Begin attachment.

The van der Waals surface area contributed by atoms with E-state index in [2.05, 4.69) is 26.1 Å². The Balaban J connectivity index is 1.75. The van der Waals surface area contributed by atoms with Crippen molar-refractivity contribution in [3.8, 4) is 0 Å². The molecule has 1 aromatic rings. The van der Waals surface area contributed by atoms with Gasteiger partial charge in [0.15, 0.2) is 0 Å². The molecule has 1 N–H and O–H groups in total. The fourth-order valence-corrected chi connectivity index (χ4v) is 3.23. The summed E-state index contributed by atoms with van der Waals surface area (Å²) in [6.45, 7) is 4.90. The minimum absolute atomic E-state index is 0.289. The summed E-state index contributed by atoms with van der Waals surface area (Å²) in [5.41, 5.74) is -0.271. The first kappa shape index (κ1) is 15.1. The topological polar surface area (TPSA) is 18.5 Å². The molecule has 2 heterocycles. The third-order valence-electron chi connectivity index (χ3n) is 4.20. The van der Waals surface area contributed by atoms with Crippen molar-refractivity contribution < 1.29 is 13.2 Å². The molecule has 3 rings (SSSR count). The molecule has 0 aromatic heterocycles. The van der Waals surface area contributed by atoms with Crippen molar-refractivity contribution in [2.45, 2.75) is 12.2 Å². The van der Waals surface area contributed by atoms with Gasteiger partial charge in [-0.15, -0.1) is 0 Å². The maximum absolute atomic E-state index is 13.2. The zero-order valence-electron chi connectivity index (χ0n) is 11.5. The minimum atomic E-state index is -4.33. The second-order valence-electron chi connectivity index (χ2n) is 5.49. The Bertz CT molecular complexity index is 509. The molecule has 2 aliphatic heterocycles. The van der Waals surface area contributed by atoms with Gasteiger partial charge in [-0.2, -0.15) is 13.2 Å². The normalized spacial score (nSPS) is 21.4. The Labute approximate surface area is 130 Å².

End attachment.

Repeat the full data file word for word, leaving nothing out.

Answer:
The van der Waals surface area contributed by atoms with E-state index in [2.05, 4.69) is 26.1 Å². The Balaban J connectivity index is 1.75. The van der Waals surface area contributed by atoms with Crippen molar-refractivity contribution in [3.8, 4) is 0 Å². The molecule has 1 aromatic rings. The van der Waals surface area contributed by atoms with Gasteiger partial charge in [0.15, 0.2) is 0 Å². The molecule has 1 N–H and O–H groups in total. The fourth-order valence-corrected chi connectivity index (χ4v) is 3.23. The summed E-state index contributed by atoms with van der Waals surface area (Å²) in [6.45, 7) is 4.90. The minimum absolute atomic E-state index is 0.289. The summed E-state index contributed by atoms with van der Waals surface area (Å²) in [5.41, 5.74) is -0.271. The first kappa shape index (κ1) is 15.1. The topological polar surface area (TPSA) is 18.5 Å². The molecule has 2 heterocycles. The third-order valence-electron chi connectivity index (χ3n) is 4.20. The van der Waals surface area contributed by atoms with Crippen molar-refractivity contribution < 1.29 is 13.2 Å². The molecule has 3 rings (SSSR count). The molecule has 0 aromatic heterocycles. The van der Waals surface area contributed by atoms with Crippen molar-refractivity contribution in [2.45, 2.75) is 12.2 Å². The van der Waals surface area contributed by atoms with Gasteiger partial charge in [-0.15, -0.1) is 0 Å². The maximum absolute atomic E-state index is 13.2. The zero-order valence-electron chi connectivity index (χ0n) is 11.5. The minimum atomic E-state index is -4.33. The second-order valence-electron chi connectivity index (χ2n) is 5.49. The Bertz CT molecular complexity index is 509. The molecule has 2 aliphatic heterocycles. The van der Waals surface area contributed by atoms with Gasteiger partial charge in [-0.2, -0.15) is 13.2 Å². The normalized spacial score (nSPS) is 21.4. The Labute approximate surface area is 130 Å².